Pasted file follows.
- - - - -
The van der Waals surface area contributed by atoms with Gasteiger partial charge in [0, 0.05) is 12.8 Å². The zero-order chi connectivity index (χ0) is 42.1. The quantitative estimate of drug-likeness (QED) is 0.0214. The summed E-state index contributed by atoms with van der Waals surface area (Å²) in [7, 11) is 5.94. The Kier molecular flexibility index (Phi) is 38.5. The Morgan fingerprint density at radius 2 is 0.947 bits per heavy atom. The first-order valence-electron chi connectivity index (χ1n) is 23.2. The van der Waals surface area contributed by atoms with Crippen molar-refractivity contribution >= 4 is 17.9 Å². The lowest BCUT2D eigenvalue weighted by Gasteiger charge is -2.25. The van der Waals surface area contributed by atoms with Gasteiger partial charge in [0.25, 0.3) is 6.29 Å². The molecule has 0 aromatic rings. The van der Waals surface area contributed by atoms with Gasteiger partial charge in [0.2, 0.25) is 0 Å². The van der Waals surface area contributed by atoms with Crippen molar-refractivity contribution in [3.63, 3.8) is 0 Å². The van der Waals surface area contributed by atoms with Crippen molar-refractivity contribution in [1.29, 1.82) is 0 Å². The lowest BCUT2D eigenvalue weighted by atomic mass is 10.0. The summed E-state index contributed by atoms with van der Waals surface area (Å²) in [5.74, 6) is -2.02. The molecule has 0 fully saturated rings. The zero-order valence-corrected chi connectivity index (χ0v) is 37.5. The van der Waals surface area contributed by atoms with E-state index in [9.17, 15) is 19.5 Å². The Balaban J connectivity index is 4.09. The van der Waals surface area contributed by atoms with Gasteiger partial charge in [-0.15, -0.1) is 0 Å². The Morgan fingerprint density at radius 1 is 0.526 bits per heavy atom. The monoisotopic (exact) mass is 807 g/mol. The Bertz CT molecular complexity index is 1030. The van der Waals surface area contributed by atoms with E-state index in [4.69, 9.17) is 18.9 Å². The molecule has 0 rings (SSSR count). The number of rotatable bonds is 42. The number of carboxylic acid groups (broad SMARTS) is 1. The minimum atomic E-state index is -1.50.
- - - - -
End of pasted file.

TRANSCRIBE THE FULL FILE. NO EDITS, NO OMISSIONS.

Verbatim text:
The van der Waals surface area contributed by atoms with Gasteiger partial charge in [0, 0.05) is 12.8 Å². The zero-order chi connectivity index (χ0) is 42.1. The quantitative estimate of drug-likeness (QED) is 0.0214. The summed E-state index contributed by atoms with van der Waals surface area (Å²) in [7, 11) is 5.94. The Kier molecular flexibility index (Phi) is 38.5. The Morgan fingerprint density at radius 2 is 0.947 bits per heavy atom. The first-order valence-electron chi connectivity index (χ1n) is 23.2. The van der Waals surface area contributed by atoms with Crippen molar-refractivity contribution >= 4 is 17.9 Å². The lowest BCUT2D eigenvalue weighted by Gasteiger charge is -2.25. The van der Waals surface area contributed by atoms with Gasteiger partial charge in [0.25, 0.3) is 6.29 Å². The molecule has 0 aromatic rings. The van der Waals surface area contributed by atoms with Gasteiger partial charge in [0.2, 0.25) is 0 Å². The van der Waals surface area contributed by atoms with Crippen molar-refractivity contribution in [3.63, 3.8) is 0 Å². The van der Waals surface area contributed by atoms with Crippen molar-refractivity contribution in [1.29, 1.82) is 0 Å². The lowest BCUT2D eigenvalue weighted by atomic mass is 10.0. The summed E-state index contributed by atoms with van der Waals surface area (Å²) in [5.74, 6) is -2.02. The molecule has 0 fully saturated rings. The zero-order valence-corrected chi connectivity index (χ0v) is 37.5. The van der Waals surface area contributed by atoms with E-state index in [9.17, 15) is 19.5 Å². The Balaban J connectivity index is 4.09. The van der Waals surface area contributed by atoms with Gasteiger partial charge in [-0.15, -0.1) is 0 Å². The Morgan fingerprint density at radius 1 is 0.526 bits per heavy atom. The monoisotopic (exact) mass is 807 g/mol. The Bertz CT molecular complexity index is 1030. The van der Waals surface area contributed by atoms with E-state index in [4.69, 9.17) is 18.9 Å². The molecule has 0 rings (SSSR count). The number of rotatable bonds is 42. The number of carboxylic acid groups (broad SMARTS) is 1. The minimum atomic E-state index is -1.50.